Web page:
BLM's own documents, state that any decision to issue a grazing permit must be based on sound resource management guidelines. However, none of the three BLM allotment documents contain any direct measurement of the native ecosystem especially the perennial native grasses, nor are there any measurements of the soil phosphorus nutrient conditions, which are basic to management of any grazed area.

Any grazing rules, standard, guidelines and ecosystem health assessments absolutely must have some scientifically measurable links directly to the native grasses and the soil phosphorus nutrient conditions.

Otherwise, when there is no scientific way to measure the impacts of grazing on the native ecosystem, or measurements of the soil phosphorus nutrient levels---then all the rules, standards, guidelines and health assessment are completely arbitrary.

Until adequate native grass health measurements and soil phosphorus nutrient measurements are conducted of each of the three BLM allotments, then grazing must cease.

Grazing should only resume when it is found that each allotment is healthy in both its native grass populations and its soil phosphorus nutrient levels, to be able to continue to be grazed. Furthermore, a system of periodic measurements must be made in the future to monitor the native grass community health, and the soil phosphorus nutrient levels.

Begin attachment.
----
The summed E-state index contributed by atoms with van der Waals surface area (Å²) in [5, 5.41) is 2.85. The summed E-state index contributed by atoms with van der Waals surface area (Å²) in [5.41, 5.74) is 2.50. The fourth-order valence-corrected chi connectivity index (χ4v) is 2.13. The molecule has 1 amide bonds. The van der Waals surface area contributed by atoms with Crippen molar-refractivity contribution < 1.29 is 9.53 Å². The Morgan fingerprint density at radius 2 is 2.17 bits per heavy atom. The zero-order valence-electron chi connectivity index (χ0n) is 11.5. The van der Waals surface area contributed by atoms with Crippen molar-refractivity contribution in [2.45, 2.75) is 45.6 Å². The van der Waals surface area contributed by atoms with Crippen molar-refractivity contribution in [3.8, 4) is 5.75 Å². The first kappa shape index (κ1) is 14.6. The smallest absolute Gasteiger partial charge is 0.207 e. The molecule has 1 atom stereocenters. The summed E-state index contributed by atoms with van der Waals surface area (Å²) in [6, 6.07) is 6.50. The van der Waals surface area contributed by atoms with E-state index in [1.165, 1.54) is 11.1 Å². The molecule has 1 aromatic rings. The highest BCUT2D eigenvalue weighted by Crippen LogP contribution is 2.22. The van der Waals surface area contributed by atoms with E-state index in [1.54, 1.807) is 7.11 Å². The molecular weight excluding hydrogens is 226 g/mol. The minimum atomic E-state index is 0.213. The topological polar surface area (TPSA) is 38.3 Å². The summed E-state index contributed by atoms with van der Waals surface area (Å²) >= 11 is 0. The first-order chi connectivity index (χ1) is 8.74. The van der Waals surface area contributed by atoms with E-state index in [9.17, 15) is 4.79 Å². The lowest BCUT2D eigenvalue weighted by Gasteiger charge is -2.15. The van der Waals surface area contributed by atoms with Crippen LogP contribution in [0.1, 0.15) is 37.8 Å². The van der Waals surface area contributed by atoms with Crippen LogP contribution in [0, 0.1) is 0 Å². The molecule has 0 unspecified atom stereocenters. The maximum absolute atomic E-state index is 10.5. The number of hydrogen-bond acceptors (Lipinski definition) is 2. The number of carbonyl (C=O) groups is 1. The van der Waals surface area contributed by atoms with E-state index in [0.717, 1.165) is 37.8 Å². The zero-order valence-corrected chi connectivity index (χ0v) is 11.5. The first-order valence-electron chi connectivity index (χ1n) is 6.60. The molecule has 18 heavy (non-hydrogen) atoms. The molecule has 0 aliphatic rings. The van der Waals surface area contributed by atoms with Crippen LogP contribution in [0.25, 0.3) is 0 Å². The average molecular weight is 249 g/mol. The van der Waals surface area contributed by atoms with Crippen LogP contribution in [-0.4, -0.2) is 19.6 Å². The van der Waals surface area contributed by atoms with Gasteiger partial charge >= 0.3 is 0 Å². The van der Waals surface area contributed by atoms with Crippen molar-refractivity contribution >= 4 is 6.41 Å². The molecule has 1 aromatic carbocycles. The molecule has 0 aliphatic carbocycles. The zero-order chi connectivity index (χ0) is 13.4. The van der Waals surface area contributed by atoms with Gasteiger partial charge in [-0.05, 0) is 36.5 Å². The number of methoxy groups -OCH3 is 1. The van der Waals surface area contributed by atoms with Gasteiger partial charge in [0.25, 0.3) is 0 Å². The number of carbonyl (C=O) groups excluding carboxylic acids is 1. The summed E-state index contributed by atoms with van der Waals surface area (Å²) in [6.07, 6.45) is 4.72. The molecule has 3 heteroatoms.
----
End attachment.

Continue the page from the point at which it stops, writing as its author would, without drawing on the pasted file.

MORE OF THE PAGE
PERENNIAL NATIVE GRASSES as a ecosystem health indicator. It is well established for the last 100 years in the writings of grazing ecologists, that perennial native grasses are excellent indicators of ecosystem health, for exotic animal grazing management. The perennial grasses usually will be the first plant family to be utilized, so are good indicator species for both rangeland health and long term monitoring.

The record Mojave desert rainfall in 2005, gives range ecologists an excellent benchmark, to utilize for Mojave ecosystem monitoring. Any native perennial grass seeds in the soil that could germinate, did germinate that year.